Travis Scott, the Super Bowl boycott, and deciding who gets to sell out

Is 2019's Super Bowl performance boycott emblematic of hip hop’s final yard line of cashing in?

Photo by Noam Galai/WireImage
February 1, 2019

It’s easy to see Travis Scott as a sell out. Many musicians have refused to perform at this year’s Super Bowl Halftime Show in support of Colin Kaepernick as he continues his fight against both police brutality and the NFL—the league that should be employing him, but has seemingly colluded to freeze him out of a job as quarterback. Somehow, Big Boi, founding member of the legendary Atlanta based duo Outkast, who had previously refused to perform, changed his mind, and joined Travis.

On the surface, the Super Bowl is a particularly easy boycott to support. The event doesn’t pay its performers, and has become increasingly problematic due to both the prevalence of  acquired brain injuries, and the league’s Trump-infused politics (the New England Patriots remain one of the few sports teams to visit the POTUS after their win in 2017). What’s more, Kaepernick has become the face of a Nike campaign that tacitly supports his protests, while also garnering widespread support from the likes of of Meek Mill, hip hop’s reformed champion of civil rights, and Jay-Z rap’s godfather (emphasis on father, who, in particular, has reached a point in his career where he often sets the standard for etiquette in the hip hop world).

Beyond the sphere of hip hop, the “take a knee” protest has been taken up by many from Gillian Anderson and David Duchovney on the set of the X-Files, to moderate approval of then President Obama. All Travis Scott and Big Boi had to do to gain the status of being “with us, not them” was not perform. So, how did we get here?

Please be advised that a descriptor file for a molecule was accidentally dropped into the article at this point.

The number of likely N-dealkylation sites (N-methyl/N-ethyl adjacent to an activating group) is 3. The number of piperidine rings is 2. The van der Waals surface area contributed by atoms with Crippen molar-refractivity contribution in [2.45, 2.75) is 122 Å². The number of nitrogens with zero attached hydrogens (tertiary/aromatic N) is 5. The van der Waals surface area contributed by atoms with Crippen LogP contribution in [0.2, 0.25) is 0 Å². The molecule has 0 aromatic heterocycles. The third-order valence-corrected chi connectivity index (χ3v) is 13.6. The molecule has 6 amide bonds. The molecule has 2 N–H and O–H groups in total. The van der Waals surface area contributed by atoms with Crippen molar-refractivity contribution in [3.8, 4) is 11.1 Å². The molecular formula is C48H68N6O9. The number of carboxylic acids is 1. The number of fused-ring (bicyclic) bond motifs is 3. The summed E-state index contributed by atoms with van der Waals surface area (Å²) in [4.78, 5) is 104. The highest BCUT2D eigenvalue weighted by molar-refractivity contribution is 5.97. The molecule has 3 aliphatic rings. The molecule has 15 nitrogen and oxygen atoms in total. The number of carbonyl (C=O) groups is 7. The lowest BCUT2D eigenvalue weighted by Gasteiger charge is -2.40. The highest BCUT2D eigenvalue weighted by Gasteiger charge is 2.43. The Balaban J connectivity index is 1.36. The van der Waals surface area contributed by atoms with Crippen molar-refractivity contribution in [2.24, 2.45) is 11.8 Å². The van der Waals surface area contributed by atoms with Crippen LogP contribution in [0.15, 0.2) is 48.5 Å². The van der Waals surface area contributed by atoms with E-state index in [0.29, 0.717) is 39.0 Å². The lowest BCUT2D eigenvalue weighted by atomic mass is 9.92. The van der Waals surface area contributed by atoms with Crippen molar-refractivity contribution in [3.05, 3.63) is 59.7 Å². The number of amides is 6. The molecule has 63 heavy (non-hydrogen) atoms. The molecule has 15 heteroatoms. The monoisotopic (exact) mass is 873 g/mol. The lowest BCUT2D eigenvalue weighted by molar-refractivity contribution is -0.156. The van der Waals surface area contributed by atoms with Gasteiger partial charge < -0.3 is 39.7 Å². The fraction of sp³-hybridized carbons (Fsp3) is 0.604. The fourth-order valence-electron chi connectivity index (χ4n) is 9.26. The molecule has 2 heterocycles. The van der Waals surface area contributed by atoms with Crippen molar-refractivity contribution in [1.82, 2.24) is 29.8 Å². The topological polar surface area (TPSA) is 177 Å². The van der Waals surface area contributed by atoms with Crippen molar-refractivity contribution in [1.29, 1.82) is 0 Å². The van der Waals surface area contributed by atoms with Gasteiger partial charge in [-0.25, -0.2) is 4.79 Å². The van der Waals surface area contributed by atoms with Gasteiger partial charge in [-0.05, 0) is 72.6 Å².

In the midst of this matrix is the ever-evolving and murky nature of what “selling out” means in contemporary hip hop. It’s been a very long time since hip hop, along with the rest of North American culture made the transition from “selling out is bad” to “what does selling out actually mean?” That’s to say, over the last two decades, hip hop has moved to a place where any form of compensation, barring the most humiliating, is fair game. If you don’t believe it, look at how many rappers have performed at the bar and bat mitzvahs of some of the wealthiest children in the world (Ja Rule and Ashanti performing with oompa-loompas is my personal favourite).

The reasons why speak to the complex reality embedded into the genre. Many rappers are all too familiar with socioeconomic barriers of race, class, and geography. Considering that careers can potentially be short-lived after reaching massive success, it’s easy to see why artists are unwilling to pass up big opportunities. However, it’s also symptomatic of the economics of a music industry in a state of flux: sales from album units generate little revenue, and across genres, many artists rely on side hustles to supplement their income.

From the beginning the capitalist spirit of hip hop has been clear, with the subject matter changing to reflect it.